The 10 Biggest Tech Companies You've Never Heard Of

With all the talk about Dell going private so it can revamp itself without Wall Street on its back, we got curious.

Who are the biggest private enterprise companies? Better yet, who are the biggest private companies under the radar?

So we looked around. We examined at our own Digital 100 list of the most valuable private tech companies in the world. We scanned through the Forbes list of America’s Largest Private Companies. We looked at the Inc. 500 and the Silicon Valley Business Journal’s lists, too. (All used estimated revenue for 2011, the latest full-year data available.)

World Wide Technology: $4.1 billion

World Wide Technology: $4.1 billion in estimated revenue

Headquarters: St Louis, MO

CEO: James Kavanaugh

WWT is a 'systems integrator' which means tech consultant that helps companies roll out big enterprise projects like VMware software, secure networks, Bring Your Own Device software.

It's home to about 1,800 employees and was named one of the 100 best companies to work for thanks to generous profit sharing.

SHI International: $4.5 Billion

SHI International: $4.5 billion in estimated revenue

Headquarters: Somerset, N.J.

CEO: Thai Lee

SHI International (formerly known as Software House International) is an online marketplace where enterprises can buy tech like computers, printers, servers and so on. It also sells consulting services and cloud computing.

At $4.5 billion in revenue (according to a company's spokesperson) and with over 2,000 employees, SHI is the one of the largest minority and woman-run tech businesses in the nation.

Infor: $2.8 billion

Infor: about $2.8 billion in estimated revenue

Headquarters: New York

CEO: Charles Philips

Infor is has quietly become a huge enterprise app company, with around $3 billion in sales and an estimated valuation of $16.1 billion.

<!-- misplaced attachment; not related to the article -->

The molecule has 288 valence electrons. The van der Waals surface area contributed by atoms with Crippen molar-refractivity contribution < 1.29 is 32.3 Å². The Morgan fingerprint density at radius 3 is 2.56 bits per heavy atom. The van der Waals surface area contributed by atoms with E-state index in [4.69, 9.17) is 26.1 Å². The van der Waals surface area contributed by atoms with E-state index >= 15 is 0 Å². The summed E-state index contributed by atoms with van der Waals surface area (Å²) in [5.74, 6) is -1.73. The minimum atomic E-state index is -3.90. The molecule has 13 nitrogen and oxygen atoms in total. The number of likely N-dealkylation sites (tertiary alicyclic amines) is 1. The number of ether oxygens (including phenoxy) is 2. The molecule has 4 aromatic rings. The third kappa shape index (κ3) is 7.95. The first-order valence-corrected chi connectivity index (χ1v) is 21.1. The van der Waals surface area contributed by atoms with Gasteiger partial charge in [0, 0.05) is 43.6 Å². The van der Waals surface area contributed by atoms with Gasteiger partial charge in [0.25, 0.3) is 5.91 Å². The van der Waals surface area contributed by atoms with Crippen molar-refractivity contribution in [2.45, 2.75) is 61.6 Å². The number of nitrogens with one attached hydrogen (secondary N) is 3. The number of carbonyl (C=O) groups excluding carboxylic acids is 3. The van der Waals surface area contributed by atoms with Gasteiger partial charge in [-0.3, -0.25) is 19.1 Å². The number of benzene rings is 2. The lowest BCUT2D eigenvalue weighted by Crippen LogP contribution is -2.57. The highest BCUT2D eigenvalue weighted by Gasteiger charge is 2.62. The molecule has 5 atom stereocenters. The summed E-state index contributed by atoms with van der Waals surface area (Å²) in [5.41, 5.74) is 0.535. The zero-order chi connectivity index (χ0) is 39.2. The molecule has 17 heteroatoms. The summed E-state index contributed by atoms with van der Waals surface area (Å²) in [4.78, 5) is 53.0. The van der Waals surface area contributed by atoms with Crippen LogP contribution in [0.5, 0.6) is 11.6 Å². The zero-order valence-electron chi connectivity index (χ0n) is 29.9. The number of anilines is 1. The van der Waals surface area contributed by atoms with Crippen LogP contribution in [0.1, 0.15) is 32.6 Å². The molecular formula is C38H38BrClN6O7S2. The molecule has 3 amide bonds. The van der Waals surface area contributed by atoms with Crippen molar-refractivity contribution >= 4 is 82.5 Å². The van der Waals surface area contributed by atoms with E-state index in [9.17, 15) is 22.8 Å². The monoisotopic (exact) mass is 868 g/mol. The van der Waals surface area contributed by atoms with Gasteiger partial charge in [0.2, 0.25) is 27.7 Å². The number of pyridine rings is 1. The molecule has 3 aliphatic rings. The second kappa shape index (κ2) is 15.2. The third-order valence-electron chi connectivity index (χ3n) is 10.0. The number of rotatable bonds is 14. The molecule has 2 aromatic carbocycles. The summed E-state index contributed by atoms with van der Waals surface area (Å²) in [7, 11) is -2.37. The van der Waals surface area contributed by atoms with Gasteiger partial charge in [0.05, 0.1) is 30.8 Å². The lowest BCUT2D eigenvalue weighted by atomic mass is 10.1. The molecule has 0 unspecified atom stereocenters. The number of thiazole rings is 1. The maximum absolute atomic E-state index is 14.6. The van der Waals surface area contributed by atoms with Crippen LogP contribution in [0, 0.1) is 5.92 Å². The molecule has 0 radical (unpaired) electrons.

It's CEO knows software. He is ex-Oracle president Charles Philips. One of the reasons Infor stays under the radar is that it has grown by acquisitions, so it's like a collection of smaller software companies. Each of them serve very specific business niches, like dairies or footwear companies.

Zones: $1 Billion

Zones: about $1 billion in estimated revenue

Headquarters: Auburn, Wash.

CEO: Firoz Lalji

Zones is a 'value-added-reseller' meaning it sells computer hardware, software and equipment to businesses and then helps them install it and maintain it. It specialises in complex stuff like Cisco networking and virtualization tech.

It's CEO is an interesting guy. Uganda born Lalji was the founder of the retail store chain Kit Cameras which he sold in 1997 right before he took on the CEO job at Zones.

SoftLayer: $400 million

SoftLayer: About $400 million in estimated revenue

Headquarters: Dallas

CEO: Lance Crosby

SoftLayer is one of the largest privately held cloud-computing and Web-hosting service providers.

IBM and EMC are reportedly both in a battle to buy the company. It has a valuation of about $2.8 billion and brought in an estimated $400 million in 2012, up from $300+ million 2011.

PayPros: $214 million

PayPros: $214 million in estimated revenue

Headquarters: Newark, Calif.

CEO: Chuck Smith

PayPros (formerly called Payments Processing) is a company that sells payments processing software and point-of-sale software to businesses, the software that runs cash registers and all kind of other ways to take money. It's got over 55,000 customers.

Datapipe: $200 million

Datapipe: about $200 million in estimated revenues

Headquarters: Jersey City, N.J.

CEO: Robb Allen

Datapipe offers IT management services to companies using cloud computing. It works with Amazon's cloud and offers its own cloud in its own data centres, too.

Based on estimated revenues of $200 million in 2011, it has a valuation of about $2 billion.

Intelligent Software Solutions: $166 million

Intelligent Software Solutions: about $166 million in estimated revenue

Headquarters: Colorado Springs, Colo.

CEO: Jay Jesse

ISS offers big data software and visualisation/mapping software popular with government agencies like spies and the military.

Urban Science: $125 million

Urban Science: about $126 million

Headquarters: Detroit

CEO: Jim Anderson

Urban Science offers business analysis software for auto makers worldwide. It was founded in 1977 when Anderson was a professor at Wayne State University. He came up with a way for Cadillac to do sophisticated, maths-and-science-based marketing. It's sort of like 'Moneyball' for cars. (Yes, we're referring to the Brad Pitt movie about the Oakland A's.) And Anderson has been its leader for 35 years.

Ahead: $125.3 million

Ahead: about $125 million estimated revenue

Headquarters: Chicago

CEO: Daniel Adamany

Ahead is a tech service company that describes itself as 'a collective brain of technologists and consultants.' It helps enterprises deploy the latest, greatest tech for their networks and data centres.

More big companies growing like crazy

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